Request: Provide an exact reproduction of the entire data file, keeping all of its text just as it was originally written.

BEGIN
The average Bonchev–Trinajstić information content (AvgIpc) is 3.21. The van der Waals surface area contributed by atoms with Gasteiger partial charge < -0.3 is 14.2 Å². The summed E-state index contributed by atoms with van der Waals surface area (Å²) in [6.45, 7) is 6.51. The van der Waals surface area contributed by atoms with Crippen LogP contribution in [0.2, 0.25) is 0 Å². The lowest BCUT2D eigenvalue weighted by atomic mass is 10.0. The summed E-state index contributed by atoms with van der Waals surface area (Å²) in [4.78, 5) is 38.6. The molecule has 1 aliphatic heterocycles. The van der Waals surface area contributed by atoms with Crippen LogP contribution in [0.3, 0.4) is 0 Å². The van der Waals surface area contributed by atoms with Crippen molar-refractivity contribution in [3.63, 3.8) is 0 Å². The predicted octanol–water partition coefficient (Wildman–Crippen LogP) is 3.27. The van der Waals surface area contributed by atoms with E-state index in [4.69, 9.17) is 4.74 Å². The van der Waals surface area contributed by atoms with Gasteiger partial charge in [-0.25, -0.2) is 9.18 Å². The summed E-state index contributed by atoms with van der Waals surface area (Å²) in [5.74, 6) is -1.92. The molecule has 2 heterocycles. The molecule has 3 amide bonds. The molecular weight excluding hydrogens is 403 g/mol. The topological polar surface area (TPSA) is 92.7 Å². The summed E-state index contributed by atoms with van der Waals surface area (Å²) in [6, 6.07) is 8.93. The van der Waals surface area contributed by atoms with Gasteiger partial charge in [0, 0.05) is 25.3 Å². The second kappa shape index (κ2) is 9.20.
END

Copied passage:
The average Bonchev–Trinajstić information content (AvgIpc) is 3.21. The van der Waals surface area contributed by atoms with Gasteiger partial charge < -0.3 is 14.2 Å². The summed E-state index contributed by atoms with van der Waals surface area (Å²) in [6.45, 7) is 6.51. The van der Waals surface area contributed by atoms with Crippen LogP contribution in [0.2, 0.25) is 0 Å². The lowest BCUT2D eigenvalue weighted by atomic mass is 10.0. The summed E-state index contributed by atoms with van der Waals surface area (Å²) in [4.78, 5) is 38.6. The molecule has 1 aliphatic heterocycles. The van der Waals surface area contributed by atoms with Crippen LogP contribution in [0.3, 0.4) is 0 Å². The van der Waals surface area contributed by atoms with Crippen molar-refractivity contribution in [3.63, 3.8) is 0 Å². The predicted octanol–water partition coefficient (Wildman–Crippen LogP) is 3.27. The van der Waals surface area contributed by atoms with E-state index in [4.69, 9.17) is 4.74 Å². The van der Waals surface area contributed by atoms with Gasteiger partial charge in [-0.25, -0.2) is 9.18 Å². The summed E-state index contributed by atoms with van der Waals surface area (Å²) in [5.74, 6) is -1.92. The molecule has 2 heterocycles. The molecule has 3 amide bonds. The molecular weight excluding hydrogens is 403 g/mol. The topological polar surface area (TPSA) is 92.7 Å². The summed E-state index contributed by atoms with van der Waals surface area (Å²) in [6, 6.07) is 8.93. The van der Waals surface area contributed by atoms with Gasteiger partial charge in [0, 0.05) is 25.3 Å². The second kappa shape index (κ2) is 9.20.